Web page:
The article, titled “United States Health Care Reform: Progress to Date and Next Steps,” was published by the Journal of the American Medical Association.

The piece, which contains 68 footnotes to academic journals and government publications, claims to present evidence showing that the number of Americans without health insurance has dropped dramatically, and resulted in lower hospital readmission rates. Obama also used the article to recommend the introduction of a “public option” plan in parts of the U.S. and for the federal government to push down drug prices…

Read the entire article here.

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United States Health Care Reform: Progress to Date and Next Steps

Posted in Articles, Barack Obama, Health/Medicine/Genetics, Law, Media Archive, Politics/Public Policy, United States on 2016-07-12 23:00Z by Steven

United States Health Care Reform: Progress to Date and Next Steps

The Journal of the American Medical Association
Published online 2016-07-11
DOI: 10.1001/jama.2016.9797

Barack Obama, JD
President of the United States, Washington, DC

Importance The Affordable Care Act is the most important health care legislation enacted in the United States since the creation of Medicare and Medicaid in 1965. The law implemented comprehensive reforms designed to improve the accessibility, affordability, and quality of health care.

Objectives To review the factors influencing the decision to pursue health reform, summarize evidence on the effects of the law to date, recommend actions that could improve the health care system, and identify general lessons for public policy from the Affordable Care Act.

Evidence Analysis of publicly available data, data obtained from government agencies, and published research findings. The period examined extends from 1963 to early 2016.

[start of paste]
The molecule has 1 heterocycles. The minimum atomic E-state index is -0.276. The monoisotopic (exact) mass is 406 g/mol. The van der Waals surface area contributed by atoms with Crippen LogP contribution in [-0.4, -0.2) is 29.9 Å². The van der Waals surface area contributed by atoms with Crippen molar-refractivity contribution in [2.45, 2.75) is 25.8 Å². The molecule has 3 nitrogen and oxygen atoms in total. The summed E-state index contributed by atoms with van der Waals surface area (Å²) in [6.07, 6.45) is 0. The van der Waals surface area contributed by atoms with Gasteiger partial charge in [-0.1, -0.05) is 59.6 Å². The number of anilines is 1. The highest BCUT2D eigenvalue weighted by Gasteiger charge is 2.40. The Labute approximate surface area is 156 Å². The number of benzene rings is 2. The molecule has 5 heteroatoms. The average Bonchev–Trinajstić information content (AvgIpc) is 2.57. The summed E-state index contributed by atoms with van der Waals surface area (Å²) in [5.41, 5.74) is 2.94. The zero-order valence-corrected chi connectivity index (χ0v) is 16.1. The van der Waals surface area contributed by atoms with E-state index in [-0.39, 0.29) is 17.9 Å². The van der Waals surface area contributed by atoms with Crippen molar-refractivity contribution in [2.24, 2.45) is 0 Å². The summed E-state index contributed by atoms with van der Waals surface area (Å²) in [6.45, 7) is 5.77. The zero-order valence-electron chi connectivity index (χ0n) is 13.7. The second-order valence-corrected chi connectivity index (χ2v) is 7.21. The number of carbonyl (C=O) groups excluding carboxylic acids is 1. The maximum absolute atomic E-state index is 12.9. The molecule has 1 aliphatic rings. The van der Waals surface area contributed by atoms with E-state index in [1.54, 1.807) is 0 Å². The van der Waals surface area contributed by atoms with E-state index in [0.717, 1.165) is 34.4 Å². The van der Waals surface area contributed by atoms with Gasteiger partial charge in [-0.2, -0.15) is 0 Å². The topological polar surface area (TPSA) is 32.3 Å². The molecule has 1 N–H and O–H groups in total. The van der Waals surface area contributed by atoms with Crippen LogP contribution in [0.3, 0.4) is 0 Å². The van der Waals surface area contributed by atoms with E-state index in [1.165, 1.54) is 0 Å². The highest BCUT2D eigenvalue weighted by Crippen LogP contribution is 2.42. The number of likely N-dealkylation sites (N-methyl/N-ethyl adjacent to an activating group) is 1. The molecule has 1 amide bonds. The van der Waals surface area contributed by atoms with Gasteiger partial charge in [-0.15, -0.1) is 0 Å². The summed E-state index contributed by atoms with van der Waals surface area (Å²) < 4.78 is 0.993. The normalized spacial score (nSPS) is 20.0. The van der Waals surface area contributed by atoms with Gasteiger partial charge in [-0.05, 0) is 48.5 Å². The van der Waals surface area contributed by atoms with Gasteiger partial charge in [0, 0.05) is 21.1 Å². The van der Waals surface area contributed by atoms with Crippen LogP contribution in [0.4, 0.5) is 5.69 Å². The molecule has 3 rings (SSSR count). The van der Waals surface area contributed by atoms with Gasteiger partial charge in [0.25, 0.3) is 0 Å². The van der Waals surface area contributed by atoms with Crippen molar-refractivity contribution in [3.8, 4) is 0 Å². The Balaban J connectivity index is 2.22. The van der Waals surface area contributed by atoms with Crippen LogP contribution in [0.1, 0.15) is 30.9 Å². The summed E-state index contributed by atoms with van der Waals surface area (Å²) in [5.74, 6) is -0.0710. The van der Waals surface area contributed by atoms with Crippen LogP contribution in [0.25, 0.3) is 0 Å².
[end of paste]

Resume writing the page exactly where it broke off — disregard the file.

Findings The Affordable Care Act has made significant progress toward solving long-standing challenges facing the US health care system related to access, affordability, and quality of care. Since the Affordable Care Act became law, the uninsured rate has declined by 43%, from 16.0% in 2010 to 9.1% in 2015, primarily because of the law’s reforms. Research has documented accompanying improvements in access to care (for example, an estimated reduction in the share of nonelderly adults unable to afford care of 5.5 percentage points), financial security (for example, an estimated reduction in debts sent to collection of $600-$1000 per person gaining Medicaid coverage), and health (for example, an estimated reduction in the share of nonelderly adults reporting fair or poor health of 3.4 percentage points). The law has also begun the process of transforming health care payment systems, with an estimated 30% of traditional Medicare payments now flowing through alternative payment models like bundled payments or accountable care organizations. These and related reforms have contributed to a sustained period of slow growth in per-enrollee health care spending and improvements in health care quality. Despite this progress, major opportunities to improve the health care system remain.

Conclusions and Relevance Policy makers should build on progress made by the Affordable Care Act by continuing to implement the Health Insurance Marketplaces and delivery system reform, increasing federal financial assistance for Marketplace enrollees, introducing a public plan option in areas lacking individual market competition, and taking actions to reduce prescription drug costs. Although partisanship and special interest opposition remain, experience with the Affordable Care Act demonstrates that positive change is achievable on some of the nation’s most complex challenges.

Read the entire article here.